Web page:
Lockian Theory, Part 5 to blupete's Essay
"On Property Rights"
John Locke, while likewise justifying the existence of government, had different views than that of Hobbes. Locke, consistent with his philosophy, viewed man as naturally moral.8 The reason man would willingly contract into civil society is not to shake off his supposed brutish state, but rather that he may advance his ends (peace and security) in a more efficient manner. To achieve his ends, man gives up, in favour of the state, a certain amount of his personal power and freedom. Locke maintained that the original state of nature was happy and characterized by reason and tolerance. He further maintained that all human beings, in their natural state, were equal and free to pursue life, health, liberty, and possessions; and that these were inalienable rights.9 Pre-social man, as a moral being and as an individual, contracted out "into civil society by surrendering personal power to the ruler and magistrates," and did so as "a method of securing natural morality more efficiently." To Locke, natural justice exists and this is so whether the state exists, or not, it is just that the state might better guard natural justice.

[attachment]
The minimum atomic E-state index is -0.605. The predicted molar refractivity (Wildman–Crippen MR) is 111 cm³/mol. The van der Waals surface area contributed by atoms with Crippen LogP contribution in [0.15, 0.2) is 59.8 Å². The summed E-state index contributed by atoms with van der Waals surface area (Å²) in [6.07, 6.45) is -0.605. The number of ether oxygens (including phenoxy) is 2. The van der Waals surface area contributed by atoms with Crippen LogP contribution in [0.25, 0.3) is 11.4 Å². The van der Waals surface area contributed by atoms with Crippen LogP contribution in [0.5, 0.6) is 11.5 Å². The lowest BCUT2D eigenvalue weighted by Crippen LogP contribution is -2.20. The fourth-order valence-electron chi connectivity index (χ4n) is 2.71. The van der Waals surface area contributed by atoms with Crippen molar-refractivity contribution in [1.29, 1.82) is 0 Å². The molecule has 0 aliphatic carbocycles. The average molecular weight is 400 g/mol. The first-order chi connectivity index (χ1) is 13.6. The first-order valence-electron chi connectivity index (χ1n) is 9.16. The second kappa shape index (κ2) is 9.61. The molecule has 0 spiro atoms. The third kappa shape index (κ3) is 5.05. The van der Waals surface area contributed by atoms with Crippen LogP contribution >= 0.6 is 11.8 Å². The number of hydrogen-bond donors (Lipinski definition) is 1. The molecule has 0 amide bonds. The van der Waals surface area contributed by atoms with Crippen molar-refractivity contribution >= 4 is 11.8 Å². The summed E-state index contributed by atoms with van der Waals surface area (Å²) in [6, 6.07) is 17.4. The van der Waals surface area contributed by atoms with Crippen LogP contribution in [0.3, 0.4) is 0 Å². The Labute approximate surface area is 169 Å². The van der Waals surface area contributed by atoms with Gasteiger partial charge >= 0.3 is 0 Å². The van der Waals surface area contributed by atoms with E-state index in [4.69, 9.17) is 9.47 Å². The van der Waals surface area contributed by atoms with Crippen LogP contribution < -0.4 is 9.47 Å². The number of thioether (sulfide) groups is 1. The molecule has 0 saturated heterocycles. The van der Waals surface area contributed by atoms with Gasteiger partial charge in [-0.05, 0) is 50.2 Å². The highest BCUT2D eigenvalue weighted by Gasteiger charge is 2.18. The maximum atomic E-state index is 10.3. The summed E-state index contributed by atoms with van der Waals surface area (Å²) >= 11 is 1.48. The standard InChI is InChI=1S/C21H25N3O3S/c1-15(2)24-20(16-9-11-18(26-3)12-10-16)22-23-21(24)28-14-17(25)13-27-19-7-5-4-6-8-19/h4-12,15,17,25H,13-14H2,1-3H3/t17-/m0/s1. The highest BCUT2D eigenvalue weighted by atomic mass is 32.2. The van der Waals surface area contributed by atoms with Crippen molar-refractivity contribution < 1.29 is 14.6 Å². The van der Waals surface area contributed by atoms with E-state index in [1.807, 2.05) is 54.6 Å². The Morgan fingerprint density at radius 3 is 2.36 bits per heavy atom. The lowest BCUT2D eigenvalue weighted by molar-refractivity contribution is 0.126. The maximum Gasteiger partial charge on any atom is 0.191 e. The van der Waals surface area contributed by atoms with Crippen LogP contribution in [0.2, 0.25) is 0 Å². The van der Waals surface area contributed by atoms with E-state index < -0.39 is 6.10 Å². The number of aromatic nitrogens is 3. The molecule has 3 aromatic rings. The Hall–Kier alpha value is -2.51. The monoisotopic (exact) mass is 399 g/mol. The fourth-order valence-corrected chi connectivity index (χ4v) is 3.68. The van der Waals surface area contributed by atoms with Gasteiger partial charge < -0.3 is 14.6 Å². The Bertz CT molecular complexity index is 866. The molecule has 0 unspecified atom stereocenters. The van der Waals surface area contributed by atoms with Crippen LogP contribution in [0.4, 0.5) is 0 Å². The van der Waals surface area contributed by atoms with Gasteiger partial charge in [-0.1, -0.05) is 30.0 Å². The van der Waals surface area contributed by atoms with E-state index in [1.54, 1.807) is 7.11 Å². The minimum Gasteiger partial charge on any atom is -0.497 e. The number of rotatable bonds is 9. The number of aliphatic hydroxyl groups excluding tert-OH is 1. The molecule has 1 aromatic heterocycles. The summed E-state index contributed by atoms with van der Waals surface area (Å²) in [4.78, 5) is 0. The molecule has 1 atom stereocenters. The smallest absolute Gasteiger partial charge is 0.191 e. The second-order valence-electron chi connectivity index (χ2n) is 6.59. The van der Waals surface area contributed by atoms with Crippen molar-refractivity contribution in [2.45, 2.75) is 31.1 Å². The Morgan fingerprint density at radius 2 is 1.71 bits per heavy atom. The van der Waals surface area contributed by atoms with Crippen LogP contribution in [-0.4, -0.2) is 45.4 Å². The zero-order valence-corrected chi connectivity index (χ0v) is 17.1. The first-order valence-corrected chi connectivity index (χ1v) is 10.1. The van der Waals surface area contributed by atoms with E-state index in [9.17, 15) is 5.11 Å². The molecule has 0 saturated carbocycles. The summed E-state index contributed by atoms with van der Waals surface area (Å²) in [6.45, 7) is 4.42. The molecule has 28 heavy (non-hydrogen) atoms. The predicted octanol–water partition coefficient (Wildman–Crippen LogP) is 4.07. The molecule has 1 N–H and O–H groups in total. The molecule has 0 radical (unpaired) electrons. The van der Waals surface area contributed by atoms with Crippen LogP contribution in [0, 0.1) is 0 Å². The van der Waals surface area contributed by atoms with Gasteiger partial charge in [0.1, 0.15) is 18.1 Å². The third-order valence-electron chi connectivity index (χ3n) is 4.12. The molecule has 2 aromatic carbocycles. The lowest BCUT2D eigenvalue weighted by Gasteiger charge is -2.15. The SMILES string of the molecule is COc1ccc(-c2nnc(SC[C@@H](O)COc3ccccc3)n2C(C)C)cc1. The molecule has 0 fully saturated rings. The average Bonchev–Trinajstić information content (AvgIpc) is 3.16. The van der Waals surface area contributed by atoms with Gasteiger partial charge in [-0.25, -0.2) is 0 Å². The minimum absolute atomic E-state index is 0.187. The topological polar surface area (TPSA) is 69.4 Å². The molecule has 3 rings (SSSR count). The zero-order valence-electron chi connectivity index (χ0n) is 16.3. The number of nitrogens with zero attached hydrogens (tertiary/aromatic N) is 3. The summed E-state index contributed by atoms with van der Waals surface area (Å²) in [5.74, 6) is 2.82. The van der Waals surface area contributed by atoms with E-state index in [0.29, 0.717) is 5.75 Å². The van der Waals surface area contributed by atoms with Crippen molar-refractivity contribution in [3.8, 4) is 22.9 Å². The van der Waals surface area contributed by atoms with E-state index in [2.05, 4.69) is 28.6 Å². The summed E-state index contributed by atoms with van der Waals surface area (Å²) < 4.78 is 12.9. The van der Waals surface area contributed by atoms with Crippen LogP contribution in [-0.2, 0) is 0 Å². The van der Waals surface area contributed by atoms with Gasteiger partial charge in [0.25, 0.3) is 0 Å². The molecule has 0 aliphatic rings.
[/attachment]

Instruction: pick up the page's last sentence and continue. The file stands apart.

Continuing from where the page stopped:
Locke taught that individual property, along with life and liberty, was a natural right -- a right existing in the state of nature.10 The only purpose of government, according to Locke, is the preservation of these pre-existing natural rights. It follows, incidentally, that since the ownership of property is a natural right, the state, in the taking of it through taxation, save the situation where the individual consents, does so by breaching one of the three fundamental rights: the right to life, the right to liberty, and the right to property.
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